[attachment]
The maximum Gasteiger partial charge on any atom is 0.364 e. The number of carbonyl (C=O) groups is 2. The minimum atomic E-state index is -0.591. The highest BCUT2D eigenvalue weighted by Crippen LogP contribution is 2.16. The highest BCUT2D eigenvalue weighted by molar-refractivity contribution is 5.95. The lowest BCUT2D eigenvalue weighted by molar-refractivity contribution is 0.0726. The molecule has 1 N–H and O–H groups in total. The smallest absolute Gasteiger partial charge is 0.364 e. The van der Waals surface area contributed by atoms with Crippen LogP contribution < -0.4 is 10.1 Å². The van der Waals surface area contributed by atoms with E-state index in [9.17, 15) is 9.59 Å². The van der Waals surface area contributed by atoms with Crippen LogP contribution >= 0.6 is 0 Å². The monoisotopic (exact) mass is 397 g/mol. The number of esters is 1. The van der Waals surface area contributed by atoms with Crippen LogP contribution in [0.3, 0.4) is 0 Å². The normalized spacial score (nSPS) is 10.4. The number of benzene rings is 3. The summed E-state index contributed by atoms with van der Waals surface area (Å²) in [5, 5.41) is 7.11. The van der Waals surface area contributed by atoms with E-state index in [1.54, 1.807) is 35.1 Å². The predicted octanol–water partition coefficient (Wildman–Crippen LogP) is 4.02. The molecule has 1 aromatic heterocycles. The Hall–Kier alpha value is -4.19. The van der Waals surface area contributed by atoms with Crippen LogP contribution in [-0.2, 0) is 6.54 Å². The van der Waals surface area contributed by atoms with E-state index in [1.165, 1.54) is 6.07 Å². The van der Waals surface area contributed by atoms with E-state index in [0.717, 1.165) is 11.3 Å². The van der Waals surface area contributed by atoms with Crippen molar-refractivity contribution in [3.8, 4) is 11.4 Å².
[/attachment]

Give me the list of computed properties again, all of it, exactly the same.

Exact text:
The maximum Gasteiger partial charge on any atom is 0.364 e. The number of carbonyl (C=O) groups is 2. The minimum atomic E-state index is -0.591. The highest BCUT2D eigenvalue weighted by Crippen LogP contribution is 2.16. The highest BCUT2D eigenvalue weighted by molar-refractivity contribution is 5.95. The lowest BCUT2D eigenvalue weighted by molar-refractivity contribution is 0.0726. The molecule has 1 N–H and O–H groups in total. The smallest absolute Gasteiger partial charge is 0.364 e. The van der Waals surface area contributed by atoms with Crippen LogP contribution < -0.4 is 10.1 Å². The van der Waals surface area contributed by atoms with E-state index in [9.17, 15) is 9.59 Å². The van der Waals surface area contributed by atoms with Crippen LogP contribution >= 0.6 is 0 Å². The monoisotopic (exact) mass is 397 g/mol. The number of esters is 1. The van der Waals surface area contributed by atoms with Crippen LogP contribution in [0.3, 0.4) is 0 Å². The normalized spacial score (nSPS) is 10.4. The number of benzene rings is 3. The summed E-state index contributed by atoms with van der Waals surface area (Å²) in [5, 5.41) is 7.11. The van der Waals surface area contributed by atoms with E-state index in [1.54, 1.807) is 35.1 Å². The predicted octanol–water partition coefficient (Wildman–Crippen LogP) is 4.02. The molecule has 1 aromatic heterocycles. The Hall–Kier alpha value is -4.19. The van der Waals surface area contributed by atoms with Crippen LogP contribution in [-0.2, 0) is 6.54 Å². The van der Waals surface area contributed by atoms with E-state index in [1.165, 1.54) is 6.07 Å². The van der Waals surface area contributed by atoms with E-state index in [0.717, 1.165) is 11.3 Å². The van der Waals surface area contributed by atoms with Crippen molar-refractivity contribution in [3.8, 4) is 11.4 Å².